One of the biggest things I took away from reading the first three chapters of the textbook is that rhetoric is used every single day in every single person’s life without them realizing it. Rhetoric is arguing, but it’s also using persuasive words to reach a goal whereas a fight is when someone is using aggression to try and get their point across which usually ends with a temporary victory. Heinrichs also explains that an argument should always be done skillfully.
In the book, Heinrichs gives the reader information about rhetoric and then he uses real word examples to help justify and better explain his ideas. One real world example I really enjoyed was in chapter two where he used John Gottman’s research on married couples to help better explain the difference between an argument and a fight. I realized after reading all three of the chapters that they all include real life examples that really help the reader understand rhetoric and how to use it correctly. I don’t think this book would be as effective if the author didn’t add famous examples, like Mariah Carey, to help explain the diverse ways people use rhetoric.
One thing I really like about rhetoric is that you’re not only persuading someone to listen to you, but you’re persuading them and making them believe in you and what you’re saying with their own consent. Being able to convince someone without having to get mad and aggressive is something I really want to master. The author makes rhetoric seem like the key to success not only in different work environments but also in personal relationships.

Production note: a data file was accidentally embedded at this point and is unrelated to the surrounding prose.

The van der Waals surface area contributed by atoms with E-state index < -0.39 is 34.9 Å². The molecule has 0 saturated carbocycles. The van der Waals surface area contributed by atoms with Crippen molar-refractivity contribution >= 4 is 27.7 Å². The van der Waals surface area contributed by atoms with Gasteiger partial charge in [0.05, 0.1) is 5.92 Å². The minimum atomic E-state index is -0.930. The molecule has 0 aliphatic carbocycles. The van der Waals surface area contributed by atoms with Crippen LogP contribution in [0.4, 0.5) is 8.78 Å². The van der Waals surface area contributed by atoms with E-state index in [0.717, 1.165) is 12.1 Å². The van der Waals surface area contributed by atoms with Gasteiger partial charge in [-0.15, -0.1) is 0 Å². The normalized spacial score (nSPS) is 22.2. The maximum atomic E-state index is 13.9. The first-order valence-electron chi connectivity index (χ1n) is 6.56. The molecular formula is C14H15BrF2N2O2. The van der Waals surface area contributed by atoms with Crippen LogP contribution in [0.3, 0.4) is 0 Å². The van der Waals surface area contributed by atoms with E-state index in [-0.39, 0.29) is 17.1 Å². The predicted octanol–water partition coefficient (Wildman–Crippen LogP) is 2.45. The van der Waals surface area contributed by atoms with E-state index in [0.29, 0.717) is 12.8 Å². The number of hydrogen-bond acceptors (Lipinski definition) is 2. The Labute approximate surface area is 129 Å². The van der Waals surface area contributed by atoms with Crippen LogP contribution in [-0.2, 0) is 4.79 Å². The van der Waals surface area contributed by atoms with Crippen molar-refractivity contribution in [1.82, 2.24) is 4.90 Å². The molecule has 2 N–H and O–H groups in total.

One of the last things I really enjoyed in the third chapter was the explanation between blame, which is the past, values, which is the present, and choice, which is the future. I think it’s important that Heinrichs included this because it helps the reader understand what tense they should argue in and he gives examples and explains why focusing on the future is most effective when it comes to rhetoric.